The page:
There is a lot to un-package here to be sure, but at this point we felt that the post provided the best potential insights into the future of the Corvette brand.  Until such time (if any) that the above information is either validated as being true, or debunked completely, we’ll let the information stand on its own merit without trying to dissect it.  At the same time, if the above IS true, there’s a lot to look forward to in the future.

Corvette C8.R Spied at Sebring Racetrack

Just in case you missed it, we shared the latest video of the C8.R Corvette racer at the top of this article.  The video, which was captured during night testing at the Sebring Racetrack, once more validates that GM is developing their next-generation race car, albeit not for the 2019 race season.  All teams currently running the C7.R will continue to do so in 2019.  It is our belief that the C8.R will makes it debut for the 2020 season, which will likely coincide with the announcement of the production-vehicle variant of the C8 mid-engine Corvette.

The images of the car captured in this video footage is definitely similar to the C8.R race car that was photographed a couple months ago.  While the video is dark, this latest footage gives us our first look at the car’s headlights and taillights, adding definition to both the front-and-rear ends of the car that have been mostly camouflaged up to this point in time.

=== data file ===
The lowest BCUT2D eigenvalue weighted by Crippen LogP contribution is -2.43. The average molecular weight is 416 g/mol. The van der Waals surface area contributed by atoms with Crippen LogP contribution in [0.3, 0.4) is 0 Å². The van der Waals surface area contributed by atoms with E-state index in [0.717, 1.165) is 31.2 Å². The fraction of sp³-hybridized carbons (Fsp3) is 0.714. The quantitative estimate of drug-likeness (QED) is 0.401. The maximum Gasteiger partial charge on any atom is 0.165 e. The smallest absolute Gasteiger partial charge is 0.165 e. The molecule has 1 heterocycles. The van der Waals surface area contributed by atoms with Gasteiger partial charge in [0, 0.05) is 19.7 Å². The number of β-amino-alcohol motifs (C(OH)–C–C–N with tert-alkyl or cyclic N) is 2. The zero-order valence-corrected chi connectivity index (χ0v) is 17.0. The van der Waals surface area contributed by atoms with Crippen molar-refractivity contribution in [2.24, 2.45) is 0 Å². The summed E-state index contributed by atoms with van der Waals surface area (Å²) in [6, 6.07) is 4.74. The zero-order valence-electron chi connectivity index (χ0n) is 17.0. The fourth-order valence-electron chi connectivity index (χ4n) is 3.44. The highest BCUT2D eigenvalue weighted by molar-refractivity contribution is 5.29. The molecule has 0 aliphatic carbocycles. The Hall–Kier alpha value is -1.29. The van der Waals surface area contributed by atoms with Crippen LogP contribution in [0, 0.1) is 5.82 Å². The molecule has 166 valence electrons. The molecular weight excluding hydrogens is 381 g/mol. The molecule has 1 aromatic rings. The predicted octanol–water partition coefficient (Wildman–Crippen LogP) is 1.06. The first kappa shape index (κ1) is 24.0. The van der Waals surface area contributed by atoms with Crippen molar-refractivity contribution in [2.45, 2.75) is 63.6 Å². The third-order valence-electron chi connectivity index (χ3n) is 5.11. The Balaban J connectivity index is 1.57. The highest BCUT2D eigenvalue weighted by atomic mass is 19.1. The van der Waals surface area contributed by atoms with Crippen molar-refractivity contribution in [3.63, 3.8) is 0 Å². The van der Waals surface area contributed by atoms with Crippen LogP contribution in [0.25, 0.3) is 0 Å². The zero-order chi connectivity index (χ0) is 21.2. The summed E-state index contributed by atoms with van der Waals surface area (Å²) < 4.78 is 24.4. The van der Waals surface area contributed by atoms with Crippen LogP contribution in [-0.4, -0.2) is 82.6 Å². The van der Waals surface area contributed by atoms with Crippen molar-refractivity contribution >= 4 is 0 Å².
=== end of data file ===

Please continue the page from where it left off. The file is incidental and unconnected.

Perhaps more significant is the sound that was captured with the video.  For the first time, we’ve got definitive audio of the car’s engine.  Based on the overall resonant sound of the engine, we believe that this newest Corvette is still powered by a V8 engine, though the engine is higher-pitched than those used in the current C7.R Corvette race car.  The exhaust note of the C8.R is reminiscent of other mid-engine race cars, most especially like the Ferrari 488 GT3.

There are rumors that the new C8.R Corvette race car will be powered by a V6 engine.  While the audio in this footage certainly doesn’t appear to validate that possibility, the tone of the engine is definitely different from the Corvette race cars that have participated in race events like the American Le Mans Series for the past twenty years.   This much is certain, these glimpses of the newest race car definitely bode well for the future of the Corvette Racing program.